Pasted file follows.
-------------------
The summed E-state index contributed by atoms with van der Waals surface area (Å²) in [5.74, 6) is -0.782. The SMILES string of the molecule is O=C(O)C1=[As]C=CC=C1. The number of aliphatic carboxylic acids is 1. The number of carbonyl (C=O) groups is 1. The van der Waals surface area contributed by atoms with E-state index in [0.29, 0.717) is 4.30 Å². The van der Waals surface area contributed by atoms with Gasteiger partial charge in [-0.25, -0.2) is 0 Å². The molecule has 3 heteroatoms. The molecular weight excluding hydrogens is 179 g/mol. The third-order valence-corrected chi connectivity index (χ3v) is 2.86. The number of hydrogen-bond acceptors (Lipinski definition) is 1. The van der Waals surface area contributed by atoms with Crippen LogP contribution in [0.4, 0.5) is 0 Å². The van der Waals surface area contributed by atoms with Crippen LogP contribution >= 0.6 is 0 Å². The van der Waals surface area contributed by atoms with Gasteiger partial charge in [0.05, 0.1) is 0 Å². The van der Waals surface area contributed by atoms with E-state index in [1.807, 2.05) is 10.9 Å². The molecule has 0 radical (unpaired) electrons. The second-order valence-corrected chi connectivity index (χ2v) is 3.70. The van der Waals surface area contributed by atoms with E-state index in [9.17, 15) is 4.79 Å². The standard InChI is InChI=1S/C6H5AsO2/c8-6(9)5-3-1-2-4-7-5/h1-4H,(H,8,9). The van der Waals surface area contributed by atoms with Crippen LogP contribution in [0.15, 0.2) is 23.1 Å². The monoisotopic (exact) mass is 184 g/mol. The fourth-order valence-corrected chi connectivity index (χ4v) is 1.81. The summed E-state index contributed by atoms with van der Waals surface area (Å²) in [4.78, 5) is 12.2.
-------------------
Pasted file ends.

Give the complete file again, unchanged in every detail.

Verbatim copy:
The summed E-state index contributed by atoms with van der Waals surface area (Å²) in [5.74, 6) is -0.782. The SMILES string of the molecule is O=C(O)C1=[As]C=CC=C1. The number of aliphatic carboxylic acids is 1. The number of carbonyl (C=O) groups is 1. The van der Waals surface area contributed by atoms with E-state index in [0.29, 0.717) is 4.30 Å². The van der Waals surface area contributed by atoms with Gasteiger partial charge in [-0.25, -0.2) is 0 Å². The molecule has 3 heteroatoms. The molecular weight excluding hydrogens is 179 g/mol. The third-order valence-corrected chi connectivity index (χ3v) is 2.86. The number of hydrogen-bond acceptors (Lipinski definition) is 1. The van der Waals surface area contributed by atoms with Crippen LogP contribution in [0.4, 0.5) is 0 Å². The van der Waals surface area contributed by atoms with Crippen LogP contribution >= 0.6 is 0 Å². The van der Waals surface area contributed by atoms with Gasteiger partial charge in [0.05, 0.1) is 0 Å². The van der Waals surface area contributed by atoms with E-state index in [1.807, 2.05) is 10.9 Å². The molecule has 0 radical (unpaired) electrons. The second-order valence-corrected chi connectivity index (χ2v) is 3.70. The van der Waals surface area contributed by atoms with E-state index in [9.17, 15) is 4.79 Å². The standard InChI is InChI=1S/C6H5AsO2/c8-6(9)5-3-1-2-4-7-5/h1-4H,(H,8,9). The van der Waals surface area contributed by atoms with Crippen LogP contribution in [0.15, 0.2) is 23.1 Å². The monoisotopic (exact) mass is 184 g/mol. The fourth-order valence-corrected chi connectivity index (χ4v) is 1.81. The summed E-state index contributed by atoms with van der Waals surface area (Å²) in [4.78, 5) is 12.2.